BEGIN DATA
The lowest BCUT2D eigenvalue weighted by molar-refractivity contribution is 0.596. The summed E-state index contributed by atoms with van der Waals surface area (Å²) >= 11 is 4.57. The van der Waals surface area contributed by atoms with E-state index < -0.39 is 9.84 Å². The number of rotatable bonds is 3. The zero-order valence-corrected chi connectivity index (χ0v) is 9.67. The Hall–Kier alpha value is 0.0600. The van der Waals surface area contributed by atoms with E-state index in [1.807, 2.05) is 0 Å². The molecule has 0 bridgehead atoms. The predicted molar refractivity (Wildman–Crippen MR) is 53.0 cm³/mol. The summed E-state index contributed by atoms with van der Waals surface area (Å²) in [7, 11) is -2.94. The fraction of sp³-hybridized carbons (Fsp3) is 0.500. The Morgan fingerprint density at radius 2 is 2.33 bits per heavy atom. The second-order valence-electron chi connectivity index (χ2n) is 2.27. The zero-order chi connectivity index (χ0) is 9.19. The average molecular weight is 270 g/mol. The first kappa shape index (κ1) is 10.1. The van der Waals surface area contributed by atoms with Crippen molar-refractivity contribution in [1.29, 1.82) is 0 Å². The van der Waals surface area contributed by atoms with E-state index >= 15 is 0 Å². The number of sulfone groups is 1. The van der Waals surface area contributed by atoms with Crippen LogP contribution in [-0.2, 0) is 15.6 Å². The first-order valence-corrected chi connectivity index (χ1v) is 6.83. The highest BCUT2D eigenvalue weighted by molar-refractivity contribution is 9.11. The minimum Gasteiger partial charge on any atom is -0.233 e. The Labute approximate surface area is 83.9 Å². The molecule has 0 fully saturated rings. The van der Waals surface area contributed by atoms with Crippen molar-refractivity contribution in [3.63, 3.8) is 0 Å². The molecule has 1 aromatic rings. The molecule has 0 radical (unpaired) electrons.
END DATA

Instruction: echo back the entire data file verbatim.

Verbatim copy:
The lowest BCUT2D eigenvalue weighted by molar-refractivity contribution is 0.596. The summed E-state index contributed by atoms with van der Waals surface area (Å²) >= 11 is 4.57. The van der Waals surface area contributed by atoms with E-state index < -0.39 is 9.84 Å². The number of rotatable bonds is 3. The zero-order valence-corrected chi connectivity index (χ0v) is 9.67. The Hall–Kier alpha value is 0.0600. The van der Waals surface area contributed by atoms with E-state index in [1.807, 2.05) is 0 Å². The molecule has 0 bridgehead atoms. The predicted molar refractivity (Wildman–Crippen MR) is 53.0 cm³/mol. The summed E-state index contributed by atoms with van der Waals surface area (Å²) in [7, 11) is -2.94. The fraction of sp³-hybridized carbons (Fsp3) is 0.500. The Morgan fingerprint density at radius 2 is 2.33 bits per heavy atom. The second-order valence-electron chi connectivity index (χ2n) is 2.27. The zero-order chi connectivity index (χ0) is 9.19. The average molecular weight is 270 g/mol. The first kappa shape index (κ1) is 10.1. The van der Waals surface area contributed by atoms with Crippen molar-refractivity contribution in [1.29, 1.82) is 0 Å². The van der Waals surface area contributed by atoms with E-state index >= 15 is 0 Å². The number of sulfone groups is 1. The van der Waals surface area contributed by atoms with Crippen LogP contribution in [-0.2, 0) is 15.6 Å². The first-order valence-corrected chi connectivity index (χ1v) is 6.83. The highest BCUT2D eigenvalue weighted by molar-refractivity contribution is 9.11. The minimum Gasteiger partial charge on any atom is -0.233 e. The Labute approximate surface area is 83.9 Å². The molecule has 0 fully saturated rings. The van der Waals surface area contributed by atoms with Crippen molar-refractivity contribution in [3.63, 3.8) is 0 Å². The molecule has 1 aromatic rings. The molecule has 0 radical (unpaired) electrons.